When someone – be they Muhammad, Joseph Smith, L. Ron Hubbard, or anyone else – says a spirit being appeared to them and told them something there are only three possibilities. First, that person is flat out crazy. Nothing appeared to them beyond their own hallucinations. Second, that person is simply lying. Out of a desire for power, money, or sex that person invented the scenario out of whole cloth. Third, that person is telling the truth. (In none of the three cases do you want that person founding your religion but that is a different subject).

In my research I have found that most often the person is largely telling the truth. A spirit being did appear to them, and did convey to them a message or messages. The great problem however is that this spirit being is not of God but of Satan. What they saw was some devil, some demon, appearing to them in the guise of an angel of light.

I am not a charismatic by any means but the charismatics do not have a corner on the veracity of spiritual warfare. Mark Twain said the greatest trick the devil ever pulled was to convince the world he did not exist. This lets him move the levers of power without being recognized by the mass of the world's population. On the other hand, a mature Christian has learned to see his nefarious hand. He and his minions are constantly at work, and often times in direct ways that are not that difficult for the discerning Christian to understand.

In the Scriptures we see a connection between such false gods, devils, demons, or evil spirits – whatever you choose to call them – and music. There are two classic examples of this, one negative and the other positive. The negative is David's use of instrumental harp music to drive away Saul's evil spirit in I Samuel 16. In this case the evil spirit could not abide David's music and fled. It is worth noting that harp music is almost exclusively a smooth, flowing kind of music. You can find harpists covering rock songs on Youtube but even these flow rather rock. Recently, while strolling through a local hospital I came across a harpist playing in a corridor. Such music is calm. It flows. On the other hand I have never come across a death metal band playing in a hospital corridor. There is no peace, no rest in such music.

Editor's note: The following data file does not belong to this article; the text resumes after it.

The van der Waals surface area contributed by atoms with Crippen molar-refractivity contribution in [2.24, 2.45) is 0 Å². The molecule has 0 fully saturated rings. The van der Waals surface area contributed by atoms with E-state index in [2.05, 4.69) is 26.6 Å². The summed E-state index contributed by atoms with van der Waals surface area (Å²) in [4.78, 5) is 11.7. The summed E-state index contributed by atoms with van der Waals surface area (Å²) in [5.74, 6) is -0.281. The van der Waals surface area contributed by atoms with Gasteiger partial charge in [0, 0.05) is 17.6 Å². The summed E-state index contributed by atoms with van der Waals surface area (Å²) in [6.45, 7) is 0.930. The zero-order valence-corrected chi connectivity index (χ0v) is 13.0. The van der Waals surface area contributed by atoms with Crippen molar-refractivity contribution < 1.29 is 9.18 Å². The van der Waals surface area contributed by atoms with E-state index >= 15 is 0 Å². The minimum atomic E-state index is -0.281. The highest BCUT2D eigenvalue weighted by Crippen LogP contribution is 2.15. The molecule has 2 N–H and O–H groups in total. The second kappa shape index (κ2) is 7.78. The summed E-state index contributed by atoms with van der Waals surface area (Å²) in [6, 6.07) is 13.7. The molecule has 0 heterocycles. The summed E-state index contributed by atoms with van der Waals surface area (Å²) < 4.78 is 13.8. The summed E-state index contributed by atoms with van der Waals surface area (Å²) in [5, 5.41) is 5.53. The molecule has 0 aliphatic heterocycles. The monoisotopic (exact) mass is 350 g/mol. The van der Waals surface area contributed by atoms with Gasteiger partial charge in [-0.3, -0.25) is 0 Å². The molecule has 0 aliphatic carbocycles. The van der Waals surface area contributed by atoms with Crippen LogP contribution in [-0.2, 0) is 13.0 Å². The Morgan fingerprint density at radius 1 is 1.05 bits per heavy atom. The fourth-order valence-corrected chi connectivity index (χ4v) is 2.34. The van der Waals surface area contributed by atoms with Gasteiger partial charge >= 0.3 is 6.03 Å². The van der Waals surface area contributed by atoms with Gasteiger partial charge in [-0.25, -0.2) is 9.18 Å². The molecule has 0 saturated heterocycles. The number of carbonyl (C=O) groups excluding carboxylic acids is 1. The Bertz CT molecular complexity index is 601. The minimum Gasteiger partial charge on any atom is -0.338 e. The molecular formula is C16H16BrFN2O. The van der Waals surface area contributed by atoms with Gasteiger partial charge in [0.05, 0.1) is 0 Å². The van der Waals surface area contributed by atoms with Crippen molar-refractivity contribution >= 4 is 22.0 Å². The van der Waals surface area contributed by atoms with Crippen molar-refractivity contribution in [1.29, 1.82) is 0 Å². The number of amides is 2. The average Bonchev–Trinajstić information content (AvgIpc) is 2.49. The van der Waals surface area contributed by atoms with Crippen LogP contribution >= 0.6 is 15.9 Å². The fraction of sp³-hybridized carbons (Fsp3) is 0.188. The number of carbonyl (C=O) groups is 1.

On the opposite side we find the story of Aaron and the worship of the false god symbolized in the golden calf in Exodus 32. And when Joshua heard the noise of the people as they shouted, he said unto Moses, There is a noise of war in the camp. And he said, It is not the voice of them that shout for mastery, neither is it the voice of them that cry for being overcome: but the noise of them that sing do I hear. And it came to pass, as soon as he came nigh unto the camp, that he saw the calf, and the dancing: and Moses’ anger waxed hot, and he cast the tables out of his hands, and brake them beneath the mount.

Say what you will, but long before Joshua and Moses were close enough to distinguish individual lyrics this loud music had struck them as angry, aggressive, and violent. In other words, their initial reaction to the music that accompanied the worship of a demon was to pigeonhole it as the noise of war. Neither you nor I have ever yet nor ever will hear a harp played and come to the same conclusion. Contextually, the music that accompanied demonic worship in the Bible was loud and violent.